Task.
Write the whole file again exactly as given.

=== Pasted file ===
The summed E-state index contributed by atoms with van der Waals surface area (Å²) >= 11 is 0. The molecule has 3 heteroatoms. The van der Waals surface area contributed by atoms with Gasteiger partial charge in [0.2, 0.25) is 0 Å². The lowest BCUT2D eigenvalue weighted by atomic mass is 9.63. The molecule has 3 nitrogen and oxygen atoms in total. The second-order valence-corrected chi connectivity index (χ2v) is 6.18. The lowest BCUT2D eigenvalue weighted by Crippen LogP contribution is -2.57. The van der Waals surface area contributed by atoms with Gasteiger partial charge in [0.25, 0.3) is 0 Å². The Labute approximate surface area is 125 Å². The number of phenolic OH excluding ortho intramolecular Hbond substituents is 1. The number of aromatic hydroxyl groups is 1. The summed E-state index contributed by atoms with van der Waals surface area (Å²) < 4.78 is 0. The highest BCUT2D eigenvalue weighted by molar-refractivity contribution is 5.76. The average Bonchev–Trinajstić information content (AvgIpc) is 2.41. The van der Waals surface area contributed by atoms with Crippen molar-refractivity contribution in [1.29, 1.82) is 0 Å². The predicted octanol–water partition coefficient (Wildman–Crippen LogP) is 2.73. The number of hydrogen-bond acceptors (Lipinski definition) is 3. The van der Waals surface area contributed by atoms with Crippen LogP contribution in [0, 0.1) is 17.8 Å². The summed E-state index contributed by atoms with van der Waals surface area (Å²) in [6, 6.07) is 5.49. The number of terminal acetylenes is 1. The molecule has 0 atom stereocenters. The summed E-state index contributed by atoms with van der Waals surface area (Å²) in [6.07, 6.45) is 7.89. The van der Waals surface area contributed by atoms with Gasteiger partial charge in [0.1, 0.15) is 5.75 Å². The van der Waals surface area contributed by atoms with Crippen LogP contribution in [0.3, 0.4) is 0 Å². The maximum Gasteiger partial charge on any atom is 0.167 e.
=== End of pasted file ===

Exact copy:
The summed E-state index contributed by atoms with van der Waals surface area (Å²) >= 11 is 0. The molecule has 3 heteroatoms. The van der Waals surface area contributed by atoms with Gasteiger partial charge in [0.2, 0.25) is 0 Å². The lowest BCUT2D eigenvalue weighted by atomic mass is 9.63. The molecule has 3 nitrogen and oxygen atoms in total. The second-order valence-corrected chi connectivity index (χ2v) is 6.18. The lowest BCUT2D eigenvalue weighted by Crippen LogP contribution is -2.57. The van der Waals surface area contributed by atoms with Gasteiger partial charge in [0.25, 0.3) is 0 Å². The Labute approximate surface area is 125 Å². The number of phenolic OH excluding ortho intramolecular Hbond substituents is 1. The number of aromatic hydroxyl groups is 1. The summed E-state index contributed by atoms with van der Waals surface area (Å²) < 4.78 is 0. The highest BCUT2D eigenvalue weighted by molar-refractivity contribution is 5.76. The average Bonchev–Trinajstić information content (AvgIpc) is 2.41. The van der Waals surface area contributed by atoms with Crippen molar-refractivity contribution in [1.29, 1.82) is 0 Å². The predicted octanol–water partition coefficient (Wildman–Crippen LogP) is 2.73. The number of hydrogen-bond acceptors (Lipinski definition) is 3. The van der Waals surface area contributed by atoms with Crippen LogP contribution in [0, 0.1) is 17.8 Å². The summed E-state index contributed by atoms with van der Waals surface area (Å²) in [6, 6.07) is 5.49. The number of terminal acetylenes is 1. The molecule has 0 atom stereocenters. The summed E-state index contributed by atoms with van der Waals surface area (Å²) in [6.07, 6.45) is 7.89. The van der Waals surface area contributed by atoms with Gasteiger partial charge in [0.1, 0.15) is 5.75 Å². The van der Waals surface area contributed by atoms with Crippen LogP contribution in [0.3, 0.4) is 0 Å². The maximum Gasteiger partial charge on any atom is 0.167 e.